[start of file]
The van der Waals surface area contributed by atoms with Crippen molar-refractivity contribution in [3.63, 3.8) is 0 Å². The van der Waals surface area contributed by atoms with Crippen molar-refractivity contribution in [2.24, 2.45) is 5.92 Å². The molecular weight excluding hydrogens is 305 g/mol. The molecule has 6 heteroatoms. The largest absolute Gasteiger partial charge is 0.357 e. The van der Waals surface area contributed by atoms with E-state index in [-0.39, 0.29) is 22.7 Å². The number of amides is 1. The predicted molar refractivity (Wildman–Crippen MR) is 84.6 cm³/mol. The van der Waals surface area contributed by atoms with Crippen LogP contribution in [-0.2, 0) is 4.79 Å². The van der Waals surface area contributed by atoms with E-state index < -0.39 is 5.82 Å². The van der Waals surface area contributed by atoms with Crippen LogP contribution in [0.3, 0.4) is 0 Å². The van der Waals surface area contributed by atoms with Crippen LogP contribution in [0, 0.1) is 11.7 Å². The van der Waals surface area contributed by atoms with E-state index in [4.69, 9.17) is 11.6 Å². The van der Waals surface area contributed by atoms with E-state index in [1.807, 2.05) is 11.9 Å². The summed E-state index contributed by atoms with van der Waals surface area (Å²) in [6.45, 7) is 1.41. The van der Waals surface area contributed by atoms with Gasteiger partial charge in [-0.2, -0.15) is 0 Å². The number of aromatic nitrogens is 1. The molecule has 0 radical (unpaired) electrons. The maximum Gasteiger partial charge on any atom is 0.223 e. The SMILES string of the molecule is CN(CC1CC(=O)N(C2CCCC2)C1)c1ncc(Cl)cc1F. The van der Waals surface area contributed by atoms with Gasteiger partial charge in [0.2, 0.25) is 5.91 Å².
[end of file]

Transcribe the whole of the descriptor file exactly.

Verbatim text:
The van der Waals surface area contributed by atoms with Crippen molar-refractivity contribution in [3.63, 3.8) is 0 Å². The van der Waals surface area contributed by atoms with Crippen molar-refractivity contribution in [2.24, 2.45) is 5.92 Å². The molecular weight excluding hydrogens is 305 g/mol. The molecule has 6 heteroatoms. The largest absolute Gasteiger partial charge is 0.357 e. The van der Waals surface area contributed by atoms with E-state index in [-0.39, 0.29) is 22.7 Å². The number of amides is 1. The predicted molar refractivity (Wildman–Crippen MR) is 84.6 cm³/mol. The van der Waals surface area contributed by atoms with Crippen LogP contribution in [-0.2, 0) is 4.79 Å². The van der Waals surface area contributed by atoms with E-state index < -0.39 is 5.82 Å². The van der Waals surface area contributed by atoms with Crippen LogP contribution in [0.3, 0.4) is 0 Å². The van der Waals surface area contributed by atoms with Crippen LogP contribution in [0, 0.1) is 11.7 Å². The van der Waals surface area contributed by atoms with E-state index in [4.69, 9.17) is 11.6 Å². The van der Waals surface area contributed by atoms with E-state index in [1.807, 2.05) is 11.9 Å². The summed E-state index contributed by atoms with van der Waals surface area (Å²) in [6.45, 7) is 1.41. The van der Waals surface area contributed by atoms with Gasteiger partial charge in [-0.2, -0.15) is 0 Å². The number of aromatic nitrogens is 1. The molecule has 0 radical (unpaired) electrons. The maximum Gasteiger partial charge on any atom is 0.223 e. The SMILES string of the molecule is CN(CC1CC(=O)N(C2CCCC2)C1)c1ncc(Cl)cc1F. The van der Waals surface area contributed by atoms with Gasteiger partial charge in [0.2, 0.25) is 5.91 Å².